Jamaal Charles recently staged a micro-holdout that quickly resulted in a new contract. The early word on the street1 is that this deflates the dynasty value of Knile Davis. The thought goes something like this: Unless Charles gets injured, he’ll be in Kansas City for a longer period of time, and Davis will remain on the bench.
Not so fast. Here are two more reasons (in addition to the original five) to hold onto (or cheaply acquire) Knile Davis.
1. Jamaal Charles’ Contract
According to Over the Cap:
In essence the contract represents a $5 million raise in the 2014 and 2015 seasons. At the moment we are estimating that neither the 2014 reporting bonus nor roster bonus prorate.
What does that mean? It means the Chiefs can still move on from Charles relatively cheaply next season, and even more cheaply the season after that. Take a look:
If the Chiefs cut Charles next year, it will cost them $1.3 million in dead money, but result in a net savings of $6.7 million against the salary cap. Cut him in 2016, and $6 million in cap space is created, with no dead money.
I don’t think it’s likely he gets cut, barring catastrophic injury or a dramatic decline in ability. The Chiefs, so far, have a decent amount of cap room for 2015; roughly $16 million. But the new contract certainly doesn’t lock the Chiefs in to keeping Charles, either. It’s also important to note that quarterback Alex Smith is a free agent after this season. Re-signing him, or any free agent veteran QB, will cost significant money.
2. Kansas City needs playmakers
Dwayne Bowe is banged up, coming off a bad season, and about to turn 30. After that they’ve got Donnie Avery and maybe Albert Wilson at wide receiver. Travis Kelce could be a great player this year. Or not. He’s already almost 25, coming off a major injury, and is essentially a rookie. To that end, the Chiefs have been experimenting with ways to get Davis on the field at the same time as Charles. I’d still try to acquire Knile Davis.
The Cardinals are Toast
OK, I don’t really know if they’re toast or not. But they have a pretty bad salary cap situation. Something significant about the Cardinals’ roster will change next year. After re-signing Patrick Peterson, here’s what the Cardinals’ cap looks like for next year.
Yep. They’re almost $10 million above the cap for next year. And Carson Palmer is going to be a free agent. How will the Cardinals get under the cap? Cutting Larry Fitzgerald would free up over $9 million in cap space, but would tie up $14 million in dead money2 so he seems relatively safe. Could trading Fitzgerald be a possibility? I suppose a lot of restructurings could be done as well. But it seems fairly likely that the Cardinals will not have a significant veteran QB next year. Current backup Drew Stanton is on the books for about $3.8 million next year. Take a look at the 2015 class of free agent QBs, from Over the Cap.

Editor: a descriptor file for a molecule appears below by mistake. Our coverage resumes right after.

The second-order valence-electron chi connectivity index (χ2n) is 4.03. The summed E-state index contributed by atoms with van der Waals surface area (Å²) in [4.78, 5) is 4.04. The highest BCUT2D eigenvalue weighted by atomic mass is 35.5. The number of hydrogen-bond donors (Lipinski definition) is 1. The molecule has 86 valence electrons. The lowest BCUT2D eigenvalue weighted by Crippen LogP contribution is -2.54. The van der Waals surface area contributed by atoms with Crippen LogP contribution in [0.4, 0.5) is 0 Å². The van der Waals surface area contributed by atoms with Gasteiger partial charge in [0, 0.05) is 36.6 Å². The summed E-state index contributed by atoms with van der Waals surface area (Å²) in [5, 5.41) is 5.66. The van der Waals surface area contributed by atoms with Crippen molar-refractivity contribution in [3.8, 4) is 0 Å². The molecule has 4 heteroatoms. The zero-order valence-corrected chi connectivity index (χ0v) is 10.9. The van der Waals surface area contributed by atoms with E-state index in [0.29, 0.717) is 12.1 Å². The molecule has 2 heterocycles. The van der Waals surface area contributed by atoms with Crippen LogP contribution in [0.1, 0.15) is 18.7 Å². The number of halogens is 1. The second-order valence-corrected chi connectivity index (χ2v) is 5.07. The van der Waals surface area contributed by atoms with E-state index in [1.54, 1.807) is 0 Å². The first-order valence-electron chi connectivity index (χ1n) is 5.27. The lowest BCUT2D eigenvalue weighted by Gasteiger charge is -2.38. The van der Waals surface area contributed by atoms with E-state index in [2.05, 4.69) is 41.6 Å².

We already know Smith wants much more than what he’s currently making. I highly doubt Cincinnati let’s Dalton leave, but even if they do, he’ll command a much higher salary on the open market. If Jake Locker plays well, Tennessee will likely re-sign him. Palmer could possibly be re-signed, but he has no reason to do so cheaply. Mike Vick wants to play until he’s 40, so there’s that possibility I guess. The point is, none of the guys that are likely to be available are good QB.
Depending on where Arizona drafts next year, a rookie QB will cost them roughly between $1.5 million (Teddy Bridgewater) and $4 million (Blake Bortles), based on 2014 rookie salaries. That seems like a likely option. But then, if they go that route, will the rookie QB be any good?
Or, they could start always Logan Thomas.
The point in all this? It looks like there’s a significant risk to the Cardinals’ passing game. This puts a damper on the dynasty prospects of Michael Floyd in particular, and to a lesser extent, 800-yard candidate John Brown.